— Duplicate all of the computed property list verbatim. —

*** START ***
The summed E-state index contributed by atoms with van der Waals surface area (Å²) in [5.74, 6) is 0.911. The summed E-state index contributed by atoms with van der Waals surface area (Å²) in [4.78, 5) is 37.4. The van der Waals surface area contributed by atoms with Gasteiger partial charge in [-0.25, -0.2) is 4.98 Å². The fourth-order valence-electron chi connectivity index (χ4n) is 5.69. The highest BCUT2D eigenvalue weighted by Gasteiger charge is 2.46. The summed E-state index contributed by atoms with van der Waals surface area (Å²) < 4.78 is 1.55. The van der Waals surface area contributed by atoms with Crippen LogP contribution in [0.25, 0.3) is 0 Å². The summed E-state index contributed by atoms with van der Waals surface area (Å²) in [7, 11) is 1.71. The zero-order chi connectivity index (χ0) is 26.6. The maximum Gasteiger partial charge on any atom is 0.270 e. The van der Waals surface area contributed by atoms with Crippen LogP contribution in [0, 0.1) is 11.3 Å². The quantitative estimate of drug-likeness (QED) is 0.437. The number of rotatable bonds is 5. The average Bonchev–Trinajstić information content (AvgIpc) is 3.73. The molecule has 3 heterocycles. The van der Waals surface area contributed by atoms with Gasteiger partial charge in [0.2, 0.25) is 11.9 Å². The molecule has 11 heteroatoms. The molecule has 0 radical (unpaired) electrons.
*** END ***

The summed E-state index contributed by atoms with van der Waals surface area (Å²) in [5.74, 6) is 0.911. The summed E-state index contributed by atoms with van der Waals surface area (Å²) in [4.78, 5) is 37.4. The van der Waals surface area contributed by atoms with Gasteiger partial charge in [-0.25, -0.2) is 4.98 Å². The fourth-order valence-electron chi connectivity index (χ4n) is 5.69. The highest BCUT2D eigenvalue weighted by Gasteiger charge is 2.46. The summed E-state index contributed by atoms with van der Waals surface area (Å²) < 4.78 is 1.55. The van der Waals surface area contributed by atoms with Crippen LogP contribution in [0.25, 0.3) is 0 Å². The summed E-state index contributed by atoms with van der Waals surface area (Å²) in [7, 11) is 1.71. The zero-order chi connectivity index (χ0) is 26.6. The maximum Gasteiger partial charge on any atom is 0.270 e. The van der Waals surface area contributed by atoms with Crippen LogP contribution in [0, 0.1) is 11.3 Å². The quantitative estimate of drug-likeness (QED) is 0.437. The number of rotatable bonds is 5. The average Bonchev–Trinajstić information content (AvgIpc) is 3.73. The molecule has 3 heterocycles. The van der Waals surface area contributed by atoms with Gasteiger partial charge in [0.2, 0.25) is 11.9 Å². The molecule has 11 heteroatoms. The molecule has 0 radical (unpaired) electrons.